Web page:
Friday, June 30, 2006

equator living and the solstice

i should have remembered this from our trip to peru a couple years ago. i normally have an instant sense of direction, even in new places. but after looking at a city map of where we are, i’m realizing that i’m a little turned around. so then it dawns (ha!) on me – the sun rises in the east and heads north as it travels west. it was the same in peru in the southern hemisphere. astute geographers will note that i am not in the southern hemisphere – kampala is about 30km north of the equator. but astute astronomers will inform those geographers about the orbit of the earth around the sun and what goes on with that 23 degree tilt of the axis.

i am neither an astute geographer nor astronomer so you can correct my reasoning here. we got here a week after the solstice, leaving minneapolis and its 45 degree north latitude. subtracting the 23 degrees that the northern hemisphere tilts toward the sun during the day, minneapolis was somewhere between 22 and 23 degrees north of the virtual equator. my own made-up name. on the solstice, the sun is directly over the tropic of cancer at noon. anyway, when we arrived here at the equator, with the southern hemisphere’s 23 degree tilt away from the sun, we were somewhere between 22 and 23 degrees south of the virtual equator. more simply put, because minneapolis and kampala are the same distance from the tropic of cancer, on the summer solstice the sun ascends to the same height in the sky. except the sun is to the south in minneapolis and to the north in kampala.

it was also interesting traveling on the solstice because we went from the longest day of the year at 16 hours to one of the shortest day here. granted, at the equator it doesn’t change much from june to december, but the change from minneapolis was pretty dramatic. 101phil 101africa

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Thursday, June 29, 2006

kampala on foot

Like I said last night, today’s task was to buy a cell phone, which involved a 45 minute walk across town to the Lugogo shopping mall. Lugogo Mall has

  • 1 Shoprite (equivalent to a cross between Walgreen’s & Safeway),
  • 1 Game (equivalent to Wal-Mart),
  • 4 Ugandan cell phone companies: MTN, CelTel, Uganda Telecom, Simba Telecom,
  • 2 branches of major banks: Barclay’s, Standard Chartered, and
  • 1 Banana Boat (one of Kampala’s only classic, artsy-touristy stores).

Needless to say, it’s a gathering place for ex-pats. We didn’t buy anything other than the cell phone, but at least we now know where to go if we ever need anything.

Today reminded me a lot of one of the first days I lived in Chicago. It was (probably) the first Saturday that I lived there – I still didn’t know a soul in the city and still heavily relied on my trusty map to get me around. It was the day of the annual Air & Water Show and I’d heard that the best place to see the planes was at North Beach. I still hadn’t reached my love affair stage with public transportation – I was only months out of college having lived in small town Minnesota my whole life…public transportation, huh? – so I decided to hoof it to North Beach. I lived more or less at the Addison & Damen intersection at the time. If you know anything about Chicago geography you know that it’s a hike from there to North Beach. It took me a good 1 ½-2 hours to get there, my feet hurt, and I missed the air show, but in the end I learned more about the city and its layout and its character in an afternoon than I could’ve expected. The same happened today. After the Lugogo Mall, Phil & I decided to seek out a satellite radio (we can’t live long without our NPR). Little did we know that we were heading out on a wild goose chase that would take us all afternoon and all over the city. We walked and walked and walked, got a ride from a nice woman who told us we now have a Ugandan family, and I don’t think once talked to someone who actually knew what a satellite radio is. But, by the time we got home, we had essentially circumnavigated the city and had learned more about the city, its layout, and its character today than we could've expected when we woke up this morning.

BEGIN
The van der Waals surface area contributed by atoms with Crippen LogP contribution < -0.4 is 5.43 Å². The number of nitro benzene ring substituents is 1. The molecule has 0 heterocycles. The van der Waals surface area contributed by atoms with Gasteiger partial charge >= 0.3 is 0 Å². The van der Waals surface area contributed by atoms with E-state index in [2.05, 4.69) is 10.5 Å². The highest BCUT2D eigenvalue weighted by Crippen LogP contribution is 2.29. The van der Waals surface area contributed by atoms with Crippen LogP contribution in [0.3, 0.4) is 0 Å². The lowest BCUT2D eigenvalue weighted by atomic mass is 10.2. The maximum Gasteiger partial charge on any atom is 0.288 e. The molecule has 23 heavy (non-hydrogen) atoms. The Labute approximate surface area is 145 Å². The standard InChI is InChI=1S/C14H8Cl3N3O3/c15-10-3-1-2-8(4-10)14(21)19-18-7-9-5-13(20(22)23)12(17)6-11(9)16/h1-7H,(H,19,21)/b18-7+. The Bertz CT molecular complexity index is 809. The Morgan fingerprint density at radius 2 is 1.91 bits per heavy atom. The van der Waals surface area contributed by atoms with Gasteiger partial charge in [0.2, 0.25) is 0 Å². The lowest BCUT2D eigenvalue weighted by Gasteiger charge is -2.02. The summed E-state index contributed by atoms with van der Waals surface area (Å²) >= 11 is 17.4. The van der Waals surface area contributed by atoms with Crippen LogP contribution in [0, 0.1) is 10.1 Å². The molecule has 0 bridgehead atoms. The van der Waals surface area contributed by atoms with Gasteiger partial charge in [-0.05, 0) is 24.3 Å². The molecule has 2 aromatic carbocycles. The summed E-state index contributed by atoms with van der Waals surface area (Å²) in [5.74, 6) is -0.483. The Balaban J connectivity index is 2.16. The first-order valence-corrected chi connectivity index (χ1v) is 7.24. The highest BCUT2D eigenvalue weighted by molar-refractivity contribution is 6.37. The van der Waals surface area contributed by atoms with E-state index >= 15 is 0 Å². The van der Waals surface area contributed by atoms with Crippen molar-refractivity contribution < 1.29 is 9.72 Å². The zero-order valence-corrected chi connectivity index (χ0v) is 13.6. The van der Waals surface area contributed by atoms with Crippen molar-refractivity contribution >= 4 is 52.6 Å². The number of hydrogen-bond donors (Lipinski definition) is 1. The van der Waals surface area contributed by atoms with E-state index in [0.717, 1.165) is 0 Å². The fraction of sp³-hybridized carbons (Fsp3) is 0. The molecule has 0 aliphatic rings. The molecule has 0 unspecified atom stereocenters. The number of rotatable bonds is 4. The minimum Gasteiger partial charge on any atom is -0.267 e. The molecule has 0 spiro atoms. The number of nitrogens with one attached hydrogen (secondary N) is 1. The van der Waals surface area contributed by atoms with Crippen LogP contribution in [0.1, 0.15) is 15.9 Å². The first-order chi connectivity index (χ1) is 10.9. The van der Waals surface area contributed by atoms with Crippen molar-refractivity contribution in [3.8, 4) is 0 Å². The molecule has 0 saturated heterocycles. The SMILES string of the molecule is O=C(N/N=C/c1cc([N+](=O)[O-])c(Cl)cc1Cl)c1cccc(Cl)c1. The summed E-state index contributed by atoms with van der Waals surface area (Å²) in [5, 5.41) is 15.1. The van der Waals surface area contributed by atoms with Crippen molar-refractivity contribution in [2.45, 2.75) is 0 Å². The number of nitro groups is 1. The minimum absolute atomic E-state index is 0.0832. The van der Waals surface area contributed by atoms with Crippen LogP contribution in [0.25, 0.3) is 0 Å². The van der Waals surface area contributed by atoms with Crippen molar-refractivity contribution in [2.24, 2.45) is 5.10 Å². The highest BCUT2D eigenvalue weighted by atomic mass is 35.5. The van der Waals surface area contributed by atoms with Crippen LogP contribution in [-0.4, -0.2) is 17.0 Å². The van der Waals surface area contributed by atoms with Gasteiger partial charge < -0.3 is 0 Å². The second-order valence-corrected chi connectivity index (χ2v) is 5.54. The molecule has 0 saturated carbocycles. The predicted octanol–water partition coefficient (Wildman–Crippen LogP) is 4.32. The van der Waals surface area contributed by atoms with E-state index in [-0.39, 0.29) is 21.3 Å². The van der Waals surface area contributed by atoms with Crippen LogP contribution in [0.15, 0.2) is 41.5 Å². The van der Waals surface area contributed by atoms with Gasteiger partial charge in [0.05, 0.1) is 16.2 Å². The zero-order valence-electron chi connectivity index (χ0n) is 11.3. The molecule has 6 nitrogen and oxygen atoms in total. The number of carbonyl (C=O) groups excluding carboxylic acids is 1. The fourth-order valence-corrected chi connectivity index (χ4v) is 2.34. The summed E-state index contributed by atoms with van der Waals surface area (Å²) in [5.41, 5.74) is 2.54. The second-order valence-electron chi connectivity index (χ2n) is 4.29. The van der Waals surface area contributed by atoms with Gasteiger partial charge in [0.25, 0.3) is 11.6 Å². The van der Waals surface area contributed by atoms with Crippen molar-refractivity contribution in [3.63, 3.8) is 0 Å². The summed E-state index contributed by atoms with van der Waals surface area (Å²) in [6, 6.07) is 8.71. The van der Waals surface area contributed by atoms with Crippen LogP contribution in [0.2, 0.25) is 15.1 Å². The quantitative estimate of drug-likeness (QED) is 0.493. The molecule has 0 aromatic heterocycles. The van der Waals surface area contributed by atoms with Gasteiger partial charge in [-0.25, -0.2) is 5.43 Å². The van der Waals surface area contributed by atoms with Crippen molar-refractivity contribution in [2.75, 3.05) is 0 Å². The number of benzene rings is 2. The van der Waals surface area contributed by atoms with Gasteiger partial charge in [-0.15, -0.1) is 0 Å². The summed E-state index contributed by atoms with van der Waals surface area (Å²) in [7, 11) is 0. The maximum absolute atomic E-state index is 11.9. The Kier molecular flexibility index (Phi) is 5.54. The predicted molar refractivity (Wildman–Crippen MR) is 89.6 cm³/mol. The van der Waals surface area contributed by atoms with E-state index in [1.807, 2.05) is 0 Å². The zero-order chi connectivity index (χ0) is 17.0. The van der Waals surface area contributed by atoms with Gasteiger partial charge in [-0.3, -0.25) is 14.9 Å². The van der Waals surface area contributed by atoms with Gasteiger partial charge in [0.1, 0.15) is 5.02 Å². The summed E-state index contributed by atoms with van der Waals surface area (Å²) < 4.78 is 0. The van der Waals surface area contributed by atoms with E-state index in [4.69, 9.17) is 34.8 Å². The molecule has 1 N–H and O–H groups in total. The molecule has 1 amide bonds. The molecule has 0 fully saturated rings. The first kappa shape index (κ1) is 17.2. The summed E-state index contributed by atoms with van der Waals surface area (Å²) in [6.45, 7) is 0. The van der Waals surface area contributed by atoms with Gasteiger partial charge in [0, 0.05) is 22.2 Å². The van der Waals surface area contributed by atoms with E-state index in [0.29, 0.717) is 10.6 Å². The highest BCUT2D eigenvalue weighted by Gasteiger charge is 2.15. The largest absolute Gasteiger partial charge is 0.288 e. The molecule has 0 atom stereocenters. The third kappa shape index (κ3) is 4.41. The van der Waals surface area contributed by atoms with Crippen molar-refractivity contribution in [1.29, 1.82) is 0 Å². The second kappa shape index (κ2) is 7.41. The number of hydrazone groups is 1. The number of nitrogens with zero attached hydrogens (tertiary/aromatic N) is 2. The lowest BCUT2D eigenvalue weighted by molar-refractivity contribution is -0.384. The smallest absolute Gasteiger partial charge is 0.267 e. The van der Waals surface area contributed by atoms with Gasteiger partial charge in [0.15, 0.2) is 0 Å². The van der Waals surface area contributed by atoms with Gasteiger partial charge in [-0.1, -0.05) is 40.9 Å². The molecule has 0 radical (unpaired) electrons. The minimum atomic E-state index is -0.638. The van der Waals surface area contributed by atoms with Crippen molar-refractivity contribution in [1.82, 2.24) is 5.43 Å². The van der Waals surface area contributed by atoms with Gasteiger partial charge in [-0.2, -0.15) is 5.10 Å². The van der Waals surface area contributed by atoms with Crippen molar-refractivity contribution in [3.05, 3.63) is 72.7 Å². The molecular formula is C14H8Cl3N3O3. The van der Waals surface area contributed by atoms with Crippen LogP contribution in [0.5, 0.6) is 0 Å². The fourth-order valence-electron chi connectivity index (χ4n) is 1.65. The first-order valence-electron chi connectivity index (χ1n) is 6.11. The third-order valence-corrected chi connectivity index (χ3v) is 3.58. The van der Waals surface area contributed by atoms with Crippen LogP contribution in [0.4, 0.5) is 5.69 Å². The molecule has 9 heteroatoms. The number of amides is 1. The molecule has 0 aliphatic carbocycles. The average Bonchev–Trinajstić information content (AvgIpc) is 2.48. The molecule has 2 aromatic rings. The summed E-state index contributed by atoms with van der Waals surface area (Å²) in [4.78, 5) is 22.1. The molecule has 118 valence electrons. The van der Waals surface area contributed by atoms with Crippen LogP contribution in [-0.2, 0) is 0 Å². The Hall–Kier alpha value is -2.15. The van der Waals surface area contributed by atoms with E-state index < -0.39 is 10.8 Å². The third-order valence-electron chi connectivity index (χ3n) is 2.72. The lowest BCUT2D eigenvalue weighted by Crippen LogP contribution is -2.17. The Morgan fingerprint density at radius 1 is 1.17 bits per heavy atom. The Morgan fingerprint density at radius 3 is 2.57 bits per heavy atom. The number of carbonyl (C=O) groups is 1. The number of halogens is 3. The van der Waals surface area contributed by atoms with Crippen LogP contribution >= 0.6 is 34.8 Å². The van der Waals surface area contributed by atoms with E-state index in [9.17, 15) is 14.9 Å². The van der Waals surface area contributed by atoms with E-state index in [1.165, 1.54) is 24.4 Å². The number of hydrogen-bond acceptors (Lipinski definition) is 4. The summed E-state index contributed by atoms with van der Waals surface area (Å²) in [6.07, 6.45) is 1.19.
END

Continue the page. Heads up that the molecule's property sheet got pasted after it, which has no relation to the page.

I think it sunk in today that we’re actually here…in Africa. It’s unfamiliar with unfamiliar faces. That’s why our new friends Majo & Luc came into our lives just at the right time. They’re a young thirtysomething Belgian couple with a 1-year old daughter who live across the way from us in the same complex. They invited us over for drinks and we stayed chatting for over 3 hours. They were super helpful with tons of suggestions on how to get things done – buying a car, hooking up the internet, getting electricity – and really friendly. It felt good to be social and to know there are people who have the answers to all the questions we have. 101paige 101africa